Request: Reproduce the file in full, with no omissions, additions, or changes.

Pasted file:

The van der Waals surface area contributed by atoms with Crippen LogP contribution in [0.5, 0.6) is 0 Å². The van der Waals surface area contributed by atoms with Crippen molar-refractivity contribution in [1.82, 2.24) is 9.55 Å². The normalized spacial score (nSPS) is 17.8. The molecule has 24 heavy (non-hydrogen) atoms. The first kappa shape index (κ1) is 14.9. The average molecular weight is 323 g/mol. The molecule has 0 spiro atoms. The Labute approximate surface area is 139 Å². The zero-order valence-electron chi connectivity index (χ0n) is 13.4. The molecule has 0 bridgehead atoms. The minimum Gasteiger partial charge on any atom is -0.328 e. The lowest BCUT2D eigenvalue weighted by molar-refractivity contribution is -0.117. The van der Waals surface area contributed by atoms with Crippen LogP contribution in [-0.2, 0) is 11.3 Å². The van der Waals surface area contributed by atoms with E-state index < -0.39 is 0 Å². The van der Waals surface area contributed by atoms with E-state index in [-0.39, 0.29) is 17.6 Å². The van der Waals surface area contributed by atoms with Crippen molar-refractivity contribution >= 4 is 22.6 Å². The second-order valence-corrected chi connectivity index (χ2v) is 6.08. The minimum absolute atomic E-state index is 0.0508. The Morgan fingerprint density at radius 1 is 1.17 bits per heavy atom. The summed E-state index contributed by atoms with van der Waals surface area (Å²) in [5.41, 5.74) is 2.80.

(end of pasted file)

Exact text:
The van der Waals surface area contributed by atoms with Crippen LogP contribution in [0.5, 0.6) is 0 Å². The van der Waals surface area contributed by atoms with Crippen molar-refractivity contribution in [1.82, 2.24) is 9.55 Å². The normalized spacial score (nSPS) is 17.8. The molecule has 24 heavy (non-hydrogen) atoms. The first kappa shape index (κ1) is 14.9. The average molecular weight is 323 g/mol. The molecule has 0 spiro atoms. The Labute approximate surface area is 139 Å². The zero-order valence-electron chi connectivity index (χ0n) is 13.4. The molecule has 0 bridgehead atoms. The minimum Gasteiger partial charge on any atom is -0.328 e. The lowest BCUT2D eigenvalue weighted by molar-refractivity contribution is -0.117. The van der Waals surface area contributed by atoms with Crippen LogP contribution in [-0.2, 0) is 11.3 Å². The van der Waals surface area contributed by atoms with E-state index < -0.39 is 0 Å². The van der Waals surface area contributed by atoms with E-state index in [-0.39, 0.29) is 17.6 Å². The van der Waals surface area contributed by atoms with Crippen molar-refractivity contribution >= 4 is 22.6 Å². The second-order valence-corrected chi connectivity index (χ2v) is 6.08. The minimum absolute atomic E-state index is 0.0508. The Morgan fingerprint density at radius 1 is 1.17 bits per heavy atom. The summed E-state index contributed by atoms with van der Waals surface area (Å²) in [5.41, 5.74) is 2.80.